Six ways to thrive in the Gig Economy

uber-fine-jpeg-0962f

Critics see the Gig Economy as yet another way to hollow out the American middle class. Instead of working stable jobs with predictable paychecks, gig workers frenetically toggle between modestly paid assignments as Uber drivers, TaskRabbit gophers and Airbnb landlords.

In her new book The Gig Economy, author Diane Mulcahy doesn’t necessarily disagree with the dystopian vision of the post-Uber labor economy. But she also finds a bright side, at least for skilled workers.

Whether the Gig Economy is good or bad for you, its arrival is inevitable, she argues. Here are six ways to cope:

  1. Forget job security. Long careers with the same employer are fast becoming a thing of the past. Mulcahy suggests just getting over it, accepting the new reality and adapting to it.
  2. Build your skills. Degrees and tenure no longer matter as much as skills. Mulcahy suggests bolstering your resume by earning professional certifications. “The impact of the Gig Economy on workers depends on which type of worker you are,” Mulcahy writes. “The Gig Economy is an economy of skills, and skilled workers are the winners who take all.”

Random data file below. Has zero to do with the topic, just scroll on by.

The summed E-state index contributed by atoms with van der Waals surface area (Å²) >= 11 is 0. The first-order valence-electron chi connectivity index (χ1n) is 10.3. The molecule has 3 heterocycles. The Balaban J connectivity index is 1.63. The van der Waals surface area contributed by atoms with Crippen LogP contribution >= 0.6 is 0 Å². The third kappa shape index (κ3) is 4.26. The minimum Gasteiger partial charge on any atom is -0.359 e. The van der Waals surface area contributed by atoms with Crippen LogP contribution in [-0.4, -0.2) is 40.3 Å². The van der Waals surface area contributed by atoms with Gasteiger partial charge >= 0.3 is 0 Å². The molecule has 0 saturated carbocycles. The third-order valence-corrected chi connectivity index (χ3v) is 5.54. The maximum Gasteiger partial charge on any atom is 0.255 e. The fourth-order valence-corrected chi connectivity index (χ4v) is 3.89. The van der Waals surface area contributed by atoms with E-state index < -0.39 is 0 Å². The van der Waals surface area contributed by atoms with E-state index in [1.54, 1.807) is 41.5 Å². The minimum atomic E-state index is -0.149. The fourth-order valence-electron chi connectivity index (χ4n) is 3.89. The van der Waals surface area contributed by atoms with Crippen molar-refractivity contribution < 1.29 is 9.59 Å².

3. Diversify. Instead of job security, Gig Economy workers will strive to build “income security” — which will be a challenge as you move from one temporary gig to another. Mulcahy suggests using such Gig Economy stalwarts as Airbnb and Uber to smooth out your income during slow patches. Mulcahy herself has diversified by combining gigs as a writer, college professor and venture capitalist.
  4. Make a financial plan. In the Gig Economy, you won’t get a predictable paycheck or a pension. So it’s up to you to figure out how to save for retirement and other expenses.
  5. Get used to hustling. “We are now part of the ‘hustling class,’ always looking for work, evaluating and updating our skills and value, and staying aware of potential future opportunities,” Mulcahy writes.
  6. Be cautious about student loans. “The college degree that used to land us in a well-paying, full-time corporate job can also terminate in a post-graduate life of debt, living in our parents’ homes in our old bedrooms,” Mulcahy writes.

Reader Comments 0

0 comments